An organism that eats producers or other organisms for energy is called a consumer. The three main types of consumers are herbivores, carnivores and omnivores.Continue Reading
In an ecosystem, primary producers are the plants and other organisms that are able to make their own food. Herbivores eat primary producers, so they are known as plant-eating organisms. Deer and cows are examples of herbivores.
Carnivores, also called secondary consumers, eat herbivores and other carnivores. Lions are classified as carnivores because they feed on other animals. Omnivores eat plants and animals. The raccoon is a good example of an omnivore because it eats vegetables as well as fish and mice.Learn more about Zoology
A biomass pyramid is a graphic illustration of the mass of organisms at each trophic level, which tends to get less as it goes up from producers to each level of consumer. There are inversions, however, where the mass of consumers is greater than the mass of producers.Full Answer >
Various protist species are important to humans because they are the primary producers at the base of the food pyramid, turning the energy from the sun into a form that can be passed from organism to organism up the food pyramid. Protists also stabilize the ion levels of water, which allows seaweed and fish, both of which are important food sources for humans, to thrive.Full Answer >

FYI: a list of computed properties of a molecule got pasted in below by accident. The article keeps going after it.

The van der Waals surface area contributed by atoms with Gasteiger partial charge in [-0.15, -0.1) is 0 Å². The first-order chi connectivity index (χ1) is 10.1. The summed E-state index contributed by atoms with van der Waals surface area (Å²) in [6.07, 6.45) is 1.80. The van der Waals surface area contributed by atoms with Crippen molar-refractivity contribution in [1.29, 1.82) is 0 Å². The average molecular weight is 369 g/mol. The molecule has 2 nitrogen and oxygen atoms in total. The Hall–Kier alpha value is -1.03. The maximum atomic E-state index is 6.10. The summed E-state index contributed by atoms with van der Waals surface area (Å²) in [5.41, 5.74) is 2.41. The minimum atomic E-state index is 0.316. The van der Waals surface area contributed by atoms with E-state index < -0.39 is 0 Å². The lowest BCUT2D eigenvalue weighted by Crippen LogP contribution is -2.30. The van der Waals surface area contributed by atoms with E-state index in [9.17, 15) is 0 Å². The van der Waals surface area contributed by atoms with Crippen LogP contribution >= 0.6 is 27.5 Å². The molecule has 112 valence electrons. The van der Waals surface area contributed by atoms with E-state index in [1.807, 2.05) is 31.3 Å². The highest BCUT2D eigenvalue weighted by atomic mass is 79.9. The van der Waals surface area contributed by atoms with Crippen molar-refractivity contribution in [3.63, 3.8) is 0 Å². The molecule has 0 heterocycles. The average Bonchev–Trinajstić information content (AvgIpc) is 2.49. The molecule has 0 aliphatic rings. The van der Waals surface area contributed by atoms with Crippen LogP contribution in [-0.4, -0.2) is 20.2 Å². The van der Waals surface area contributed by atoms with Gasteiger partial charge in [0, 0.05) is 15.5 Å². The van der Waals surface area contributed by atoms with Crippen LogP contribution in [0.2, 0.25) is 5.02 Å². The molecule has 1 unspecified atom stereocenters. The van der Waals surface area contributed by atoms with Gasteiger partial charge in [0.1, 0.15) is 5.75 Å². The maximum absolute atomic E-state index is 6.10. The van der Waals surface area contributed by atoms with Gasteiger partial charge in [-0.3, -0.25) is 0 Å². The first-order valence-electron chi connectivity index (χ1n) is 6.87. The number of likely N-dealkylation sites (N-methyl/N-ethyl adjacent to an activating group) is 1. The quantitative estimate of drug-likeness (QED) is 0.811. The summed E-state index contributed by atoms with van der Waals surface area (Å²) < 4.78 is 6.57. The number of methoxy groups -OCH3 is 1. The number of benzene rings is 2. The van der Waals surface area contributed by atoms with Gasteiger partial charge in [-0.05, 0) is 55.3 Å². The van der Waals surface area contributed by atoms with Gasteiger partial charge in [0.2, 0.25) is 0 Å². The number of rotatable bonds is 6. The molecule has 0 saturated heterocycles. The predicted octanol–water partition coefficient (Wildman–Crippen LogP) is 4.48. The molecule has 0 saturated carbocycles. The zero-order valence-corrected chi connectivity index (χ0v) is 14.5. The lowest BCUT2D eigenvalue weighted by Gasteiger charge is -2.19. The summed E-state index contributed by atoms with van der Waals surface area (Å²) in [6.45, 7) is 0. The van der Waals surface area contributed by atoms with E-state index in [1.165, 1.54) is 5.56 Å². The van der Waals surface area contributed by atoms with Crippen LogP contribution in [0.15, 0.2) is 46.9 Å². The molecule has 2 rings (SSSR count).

An organism that eats other organisms, living or dead, is called a consumer. Consumers are known by other names, depending on the type of food consumed. Categories of consumers include the omnivores, the meat-eating carnivores, the fruit-eating frugivores, the plant-eating herbivores and the detrivores that eat dead organic material.Full Answer >
In the trophic structure, classification of organisms in an ecosystem occurs through the energy source and consumption of food by an organism. The trophic structure represents the relationship between species and food sources.Full Answer >